(part deleted as off-topic and snide remark)
I think Greenpeace has lost the plot and I have no idea why.Maybe it is a symptom of the paranoid anti-nuclear mindset.

MattB, now just why would India’s poor be suffering from indoor pollution once they got rid of wood and dung fires? Maybe it would be the curry flavoured flatulence.Please explain Matt.


Geoff: I am in the same boat when it comes to baits, I am afraid. On the pseudo-science issue, can you pl point me to a peer reviewed article or two in an ERA “A” ranked journal where the issue of red proteins (Hope this will avoid the moderator’s cane) and brains is discussed? A review would be nice.
As this is a specific question for Geoff I will let it go. It would be better if you communicated with Geoff directly by email (if he will allow this,) or both of you should continue the discussion on the OT or another of Geoff’s threads which are more relevant such as “Would Sir like Caesium with his salad?”


Podgarus… India’s poor will still be suffering because they are poor. The demand for electricity is the growing middle classes (and I’m making an educated guess here I’ll admit).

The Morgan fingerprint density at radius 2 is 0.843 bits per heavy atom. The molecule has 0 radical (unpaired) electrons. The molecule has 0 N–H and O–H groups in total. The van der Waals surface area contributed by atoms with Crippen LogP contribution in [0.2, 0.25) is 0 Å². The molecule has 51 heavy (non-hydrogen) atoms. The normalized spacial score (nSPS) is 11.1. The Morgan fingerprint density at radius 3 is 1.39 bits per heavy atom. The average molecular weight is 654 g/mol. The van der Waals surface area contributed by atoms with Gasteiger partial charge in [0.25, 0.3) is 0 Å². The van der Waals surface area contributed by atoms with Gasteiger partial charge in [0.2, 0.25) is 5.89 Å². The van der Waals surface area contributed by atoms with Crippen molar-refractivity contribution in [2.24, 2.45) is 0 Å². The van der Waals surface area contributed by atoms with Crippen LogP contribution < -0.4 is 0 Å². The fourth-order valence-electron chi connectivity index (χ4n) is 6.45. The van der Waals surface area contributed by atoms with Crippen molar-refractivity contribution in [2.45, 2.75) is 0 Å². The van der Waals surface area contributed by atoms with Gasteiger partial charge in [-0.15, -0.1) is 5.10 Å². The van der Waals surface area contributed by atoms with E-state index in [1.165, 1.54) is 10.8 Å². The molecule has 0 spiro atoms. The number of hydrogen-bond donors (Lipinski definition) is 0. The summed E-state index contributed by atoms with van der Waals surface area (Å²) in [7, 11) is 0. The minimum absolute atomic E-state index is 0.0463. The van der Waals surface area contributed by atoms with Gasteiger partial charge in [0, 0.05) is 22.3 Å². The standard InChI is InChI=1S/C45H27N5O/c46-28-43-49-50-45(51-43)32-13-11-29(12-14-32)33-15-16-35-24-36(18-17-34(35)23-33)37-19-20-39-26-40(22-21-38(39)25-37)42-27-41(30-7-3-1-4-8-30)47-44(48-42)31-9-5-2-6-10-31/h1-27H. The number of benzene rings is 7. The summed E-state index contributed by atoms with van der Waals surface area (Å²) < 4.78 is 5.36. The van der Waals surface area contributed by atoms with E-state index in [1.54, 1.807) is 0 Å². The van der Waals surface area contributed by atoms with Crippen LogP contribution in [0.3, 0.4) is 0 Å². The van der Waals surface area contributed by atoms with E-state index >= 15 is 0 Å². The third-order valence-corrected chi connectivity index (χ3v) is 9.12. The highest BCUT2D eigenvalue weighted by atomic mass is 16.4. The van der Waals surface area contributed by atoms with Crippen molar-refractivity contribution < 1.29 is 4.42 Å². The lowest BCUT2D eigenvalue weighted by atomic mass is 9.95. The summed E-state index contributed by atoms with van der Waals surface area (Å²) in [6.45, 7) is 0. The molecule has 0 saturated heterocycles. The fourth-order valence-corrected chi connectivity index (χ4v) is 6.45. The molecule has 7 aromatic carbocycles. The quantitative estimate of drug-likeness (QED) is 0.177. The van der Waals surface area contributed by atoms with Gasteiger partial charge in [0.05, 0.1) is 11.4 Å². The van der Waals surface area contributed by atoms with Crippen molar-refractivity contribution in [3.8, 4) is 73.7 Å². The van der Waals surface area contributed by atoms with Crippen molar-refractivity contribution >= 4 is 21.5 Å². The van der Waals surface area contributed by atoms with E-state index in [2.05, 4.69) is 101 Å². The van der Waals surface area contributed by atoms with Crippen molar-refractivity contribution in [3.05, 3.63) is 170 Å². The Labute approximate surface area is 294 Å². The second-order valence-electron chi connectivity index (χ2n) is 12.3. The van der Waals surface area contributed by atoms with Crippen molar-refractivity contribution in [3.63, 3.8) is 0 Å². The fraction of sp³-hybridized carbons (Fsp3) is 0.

How about you go stand at the palace balcony and ask the impoverished Indian masses “why are you still using dung and wood, I have built you a nuclear power plant! Why do you not plug in your george forman grill and your electric kettle!”


MattB: Electricity is necessary for poverty reduction, but no it isn’t sufficient. The poor don’t lack health because they are impoverished, you
don’t need money to be healthy. You need clean water, enough food, exercise and clean air. Cubans are still pretty impoverished but their life expectancy now exceeds that of the US.

At the end of the piece I hypothesised about the rate of decline of cooking smoke deaths as power came on-line. I may have been overly optimistic. But if so,
will a more pessimistic reduction curve yield more
or less than the 640,000 deaths?